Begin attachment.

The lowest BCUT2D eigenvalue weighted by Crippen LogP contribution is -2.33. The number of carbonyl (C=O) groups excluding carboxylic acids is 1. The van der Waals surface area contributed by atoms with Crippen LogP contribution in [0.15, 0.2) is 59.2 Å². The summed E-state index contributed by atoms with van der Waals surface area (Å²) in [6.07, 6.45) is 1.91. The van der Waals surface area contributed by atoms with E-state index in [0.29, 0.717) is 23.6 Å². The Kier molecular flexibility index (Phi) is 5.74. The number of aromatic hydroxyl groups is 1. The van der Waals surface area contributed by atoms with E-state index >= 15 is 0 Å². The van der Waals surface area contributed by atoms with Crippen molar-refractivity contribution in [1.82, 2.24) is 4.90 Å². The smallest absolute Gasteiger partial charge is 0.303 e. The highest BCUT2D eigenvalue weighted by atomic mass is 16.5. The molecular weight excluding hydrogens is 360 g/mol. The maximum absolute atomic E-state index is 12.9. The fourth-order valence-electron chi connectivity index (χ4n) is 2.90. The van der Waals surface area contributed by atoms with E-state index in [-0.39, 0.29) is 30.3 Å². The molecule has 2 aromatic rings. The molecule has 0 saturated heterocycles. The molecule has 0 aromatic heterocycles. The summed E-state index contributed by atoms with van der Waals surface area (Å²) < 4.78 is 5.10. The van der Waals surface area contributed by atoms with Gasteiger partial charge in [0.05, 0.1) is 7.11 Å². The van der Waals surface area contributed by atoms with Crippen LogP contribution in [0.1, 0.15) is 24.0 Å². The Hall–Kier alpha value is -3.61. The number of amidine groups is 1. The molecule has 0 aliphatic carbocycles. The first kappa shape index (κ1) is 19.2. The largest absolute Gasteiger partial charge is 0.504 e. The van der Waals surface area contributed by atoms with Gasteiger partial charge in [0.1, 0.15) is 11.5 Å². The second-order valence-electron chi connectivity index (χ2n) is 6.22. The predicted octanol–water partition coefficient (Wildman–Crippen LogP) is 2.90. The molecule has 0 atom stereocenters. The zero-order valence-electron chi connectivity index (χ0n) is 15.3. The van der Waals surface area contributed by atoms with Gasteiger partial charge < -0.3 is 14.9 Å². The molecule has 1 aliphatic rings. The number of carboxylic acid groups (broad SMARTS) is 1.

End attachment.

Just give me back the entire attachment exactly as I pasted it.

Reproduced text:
The lowest BCUT2D eigenvalue weighted by Crippen LogP contribution is -2.33. The number of carbonyl (C=O) groups excluding carboxylic acids is 1. The van der Waals surface area contributed by atoms with Crippen LogP contribution in [0.15, 0.2) is 59.2 Å². The summed E-state index contributed by atoms with van der Waals surface area (Å²) in [6.07, 6.45) is 1.91. The van der Waals surface area contributed by atoms with E-state index in [0.29, 0.717) is 23.6 Å². The Kier molecular flexibility index (Phi) is 5.74. The number of aromatic hydroxyl groups is 1. The van der Waals surface area contributed by atoms with E-state index >= 15 is 0 Å². The van der Waals surface area contributed by atoms with Crippen molar-refractivity contribution in [1.82, 2.24) is 4.90 Å². The smallest absolute Gasteiger partial charge is 0.303 e. The highest BCUT2D eigenvalue weighted by atomic mass is 16.5. The molecular weight excluding hydrogens is 360 g/mol. The maximum absolute atomic E-state index is 12.9. The fourth-order valence-electron chi connectivity index (χ4n) is 2.90. The van der Waals surface area contributed by atoms with E-state index in [-0.39, 0.29) is 30.3 Å². The molecule has 2 aromatic rings. The molecule has 0 saturated heterocycles. The molecule has 0 aromatic heterocycles. The summed E-state index contributed by atoms with van der Waals surface area (Å²) < 4.78 is 5.10. The van der Waals surface area contributed by atoms with Gasteiger partial charge in [0.05, 0.1) is 7.11 Å². The van der Waals surface area contributed by atoms with Crippen LogP contribution in [0.1, 0.15) is 24.0 Å². The Hall–Kier alpha value is -3.61. The number of amidine groups is 1. The molecule has 0 aliphatic carbocycles. The first kappa shape index (κ1) is 19.2. The largest absolute Gasteiger partial charge is 0.504 e. The van der Waals surface area contributed by atoms with Gasteiger partial charge in [0.1, 0.15) is 11.5 Å². The second-order valence-electron chi connectivity index (χ2n) is 6.22. The predicted octanol–water partition coefficient (Wildman–Crippen LogP) is 2.90. The molecule has 0 atom stereocenters. The zero-order valence-electron chi connectivity index (χ0n) is 15.3. The van der Waals surface area contributed by atoms with Gasteiger partial charge < -0.3 is 14.9 Å². The molecule has 1 aliphatic rings. The number of carboxylic acid groups (broad SMARTS) is 1.